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Publication numberUS8053219 B2
Publication typeGrant
Application numberUS 12/122,551
Publication dateNov 8, 2011
Filing dateMay 16, 2008
Priority dateMay 29, 2007
Also published asUS20080299627
Publication number12122551, 122551, US 8053219 B2, US 8053219B2, US-B2-8053219, US8053219 B2, US8053219B2
InventorsShih-Hsu Kang, Yi-Ming Sun, Chih-Ching Chien, Shih-Chen Tang, Chang-Chieh Chen
Original AssigneeYuan Ze University
Export CitationBiBTeX, EndNote, RefMan
External Links: USPTO, USPTO Assignment, Espacenet
Method for production of high purity polyhydroxyalkanonate (PHAs)
US 8053219 B2
The present invention relates to a method of producing polyhydroxyalkanoates (PHAs) using Bacillus sp. with succinate as a carbon source. The PHAs comprise more than 95% of poly(3-hydroxyvalerate-co-4-hydroxyvalerate) (P3HV-co-P4HV).
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1. A method of producing a high purity polyhydroxyvalerate (PHV), comprising the step of cultivating microorganisms using succinate as a carbon source to produce PHV wherein the microorganism is Bacillus sp and wherein the purity of the PHV is more than 95%.
2. The method as claimed in claim 1, wherein the PHV is comprised of poly(3-hydroxyvalerate-co-4-hydroxyvalerate) (P3HV-co-P4HV).
3. The method as claimed in claim 1, wherein the microorganism is cultivated in M9 base medium, or basic medium containing trace elements and phosphate salts.

1. Field of the Invention

The present invention relates to a polyhydroxyalkanoates (PHAs) production method. More than 95% of the PHAs are comprised of poly(3-hydroxyvalerate-co-4-hydroxyvalerate) (P3HV-co-P4HV). PHAs are produced by Bacillus sp., which is cultivated under the condition with unbalanced nutrients and supplemented with a carbon source of succinate.

2. The Prior Arts

Plastic materials produced from traditional petrochemical industry are light weight and durable, and are convenient for daily use. However, they increasingly contribute to serious environmental problems such as pollution because of their persistence. Additionally, the limited availability and high price of crude oil make it a very expensive starting material for PHA production. Therefore, the development of a sustainable substitute source for plastic production is urgently needed. Additionally, this new family of plastic will be biodegradable. Currently there are several types of biodegradable materials:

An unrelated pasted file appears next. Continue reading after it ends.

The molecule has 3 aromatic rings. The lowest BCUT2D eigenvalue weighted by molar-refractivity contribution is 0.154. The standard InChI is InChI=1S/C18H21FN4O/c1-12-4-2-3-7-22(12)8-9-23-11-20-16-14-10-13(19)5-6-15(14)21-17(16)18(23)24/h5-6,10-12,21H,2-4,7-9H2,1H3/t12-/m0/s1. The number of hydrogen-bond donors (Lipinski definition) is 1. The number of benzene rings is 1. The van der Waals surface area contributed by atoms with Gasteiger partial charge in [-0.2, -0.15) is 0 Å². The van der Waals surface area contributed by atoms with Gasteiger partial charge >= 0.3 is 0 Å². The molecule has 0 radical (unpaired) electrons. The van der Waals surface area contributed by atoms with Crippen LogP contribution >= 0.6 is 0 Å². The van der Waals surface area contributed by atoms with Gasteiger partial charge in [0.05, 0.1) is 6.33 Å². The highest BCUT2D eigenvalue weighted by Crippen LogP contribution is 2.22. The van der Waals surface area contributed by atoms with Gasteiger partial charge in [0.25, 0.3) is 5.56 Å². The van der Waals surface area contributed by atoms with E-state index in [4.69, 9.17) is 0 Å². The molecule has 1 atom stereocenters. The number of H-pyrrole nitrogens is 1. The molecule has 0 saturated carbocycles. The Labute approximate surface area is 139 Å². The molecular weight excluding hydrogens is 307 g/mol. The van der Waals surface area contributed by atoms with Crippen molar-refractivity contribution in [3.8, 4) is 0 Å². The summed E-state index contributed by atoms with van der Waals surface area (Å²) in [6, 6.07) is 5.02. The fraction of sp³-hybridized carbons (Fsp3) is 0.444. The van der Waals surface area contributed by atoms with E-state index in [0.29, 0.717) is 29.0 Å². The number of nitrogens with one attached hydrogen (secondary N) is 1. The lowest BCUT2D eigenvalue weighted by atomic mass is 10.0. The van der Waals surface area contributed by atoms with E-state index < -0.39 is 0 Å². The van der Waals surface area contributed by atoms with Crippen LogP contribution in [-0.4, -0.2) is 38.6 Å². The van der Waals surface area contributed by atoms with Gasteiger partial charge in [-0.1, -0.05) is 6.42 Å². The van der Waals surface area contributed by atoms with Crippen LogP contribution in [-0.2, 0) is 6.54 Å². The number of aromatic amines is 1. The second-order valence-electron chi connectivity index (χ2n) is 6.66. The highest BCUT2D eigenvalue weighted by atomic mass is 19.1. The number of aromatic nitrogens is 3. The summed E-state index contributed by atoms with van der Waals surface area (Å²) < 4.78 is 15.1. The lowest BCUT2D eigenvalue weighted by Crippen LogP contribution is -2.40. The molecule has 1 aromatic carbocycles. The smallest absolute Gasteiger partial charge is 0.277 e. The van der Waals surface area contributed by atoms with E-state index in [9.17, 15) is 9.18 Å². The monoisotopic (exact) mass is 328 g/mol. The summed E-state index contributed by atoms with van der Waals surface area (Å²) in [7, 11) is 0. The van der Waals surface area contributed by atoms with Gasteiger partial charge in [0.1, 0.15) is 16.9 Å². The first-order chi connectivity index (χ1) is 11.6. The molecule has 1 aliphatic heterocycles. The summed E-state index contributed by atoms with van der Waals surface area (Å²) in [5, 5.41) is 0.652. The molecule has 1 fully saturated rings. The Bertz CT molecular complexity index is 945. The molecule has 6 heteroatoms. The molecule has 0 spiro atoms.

(1) Photodegradable Plastics

There have been numerous studies done in photodegradable plastics than in other degradable plastics. These products are created by introducing photoactive additives into copolymers which can be degraded when exposed to ultraviolet light. However, secondary pollution can be caused due to incomplete degradation of these plastics.

(2) Compostable Plastics

These plastics are made from natural resources like corn protein or plant starch added in plastic materials. However, they have poor resistance to water and heat rendering their daily use impractical.

(3) Chemical Synthesized Degradable Plastics

These products are synthesized from direct polymerization techniques, using polylactides, that are prepared by direct polycondensation of lactic acid. Polylactides are biodegradable and biocompatible but their molecular weights are low, and production costs are higher than those of the petrochemical materials.

(4) Polyhydroxyalkanotes (PHAs)

PHAs are polyesters produced by microorganisms. Hydroxyalkanoic acid are accumulated and converted to PHAs in microorganisms when they are grown under unbalanced nutritional conditions, for example, limiting in nitrogen source or other minimal elements (potassium, iron, sulfur, phosphate and so on), while a carbon source is provided in excess. Polyesters are stored in the microorganisms as an emergency energy source when carbon source from the environment is used up. Stored PHAs can be degraded into carbon dioxide and water by intracellular enzymes therefore generating energy for use.

The physical properties of PHAs are similar to those of petrochemical plastics such as polyethylene. Therefore they can be good alternatives to petrochemical plastics because of their biodegradability. Their production and use will alleviate problems caused by high cost of petroleum and its contribution to pollution. Moreover, the merits of good biocompatibility, biodegradability, and flexibility make PHAs good research candidates for biomedical materials with high values to be applied in bioengineering and biomedical industry.

Over 150 species of microorganisms, including Gram-positive, Gram-negative bacteria from different Genera, and some Archaea were found to produce PHAs.

The general structure of PHAs is shown below. The side chain R can be alkanes with different number of carbon atoms. Different kinds of PHAs are formed with different alkanes. For example, short-chain-length PHAs (scl-PHAs) are composed of monomers containing 3-5 carbon atoms. Poly(3-hydroxybutyrate) [P(3HB) or PHB] in this group contains monomers of 3-hydroxybutyrate (3HB); and Poly(hydroxybutyrate-hydroxyvalerate) (PHBV) is a copolymer comprised of monomers 3HB and 3-hydroxyvalerate (3HV). Medium-chain-length PHA (mcl-PHA) is composed of monomers containing 6-10 carbon atoms.

n=1, R=hydrogen, PHAs=poly(3-hyroxypropionate), P(3HP)

    • R=methyl, PHAs=poly(3-hydroxybutyrate), P(3HB)
    • R=ethyl, PHAs=poly(3-hydroxyvalerate), P(3HV)
    • R=propyl, PHAs=poly(3-hydroxycaproate), P(3HC)
    • R=butyl, PHAs=poly(3-hydroxyheptanoate), P(3HH)
    • R=pentyl, PHAs=poly(3-hydroxyocatanoate), P(3HO)
    • R=hexyl, PHAs=poly(3-hydroxynonanoate), P(3HN)
    • R=heptyl, PHAs=poly(3-hydroxydecanoate), P(3HD)
    • R=octyl, PHAs=poly(3-hydroxyundecanoate), P(3HUD)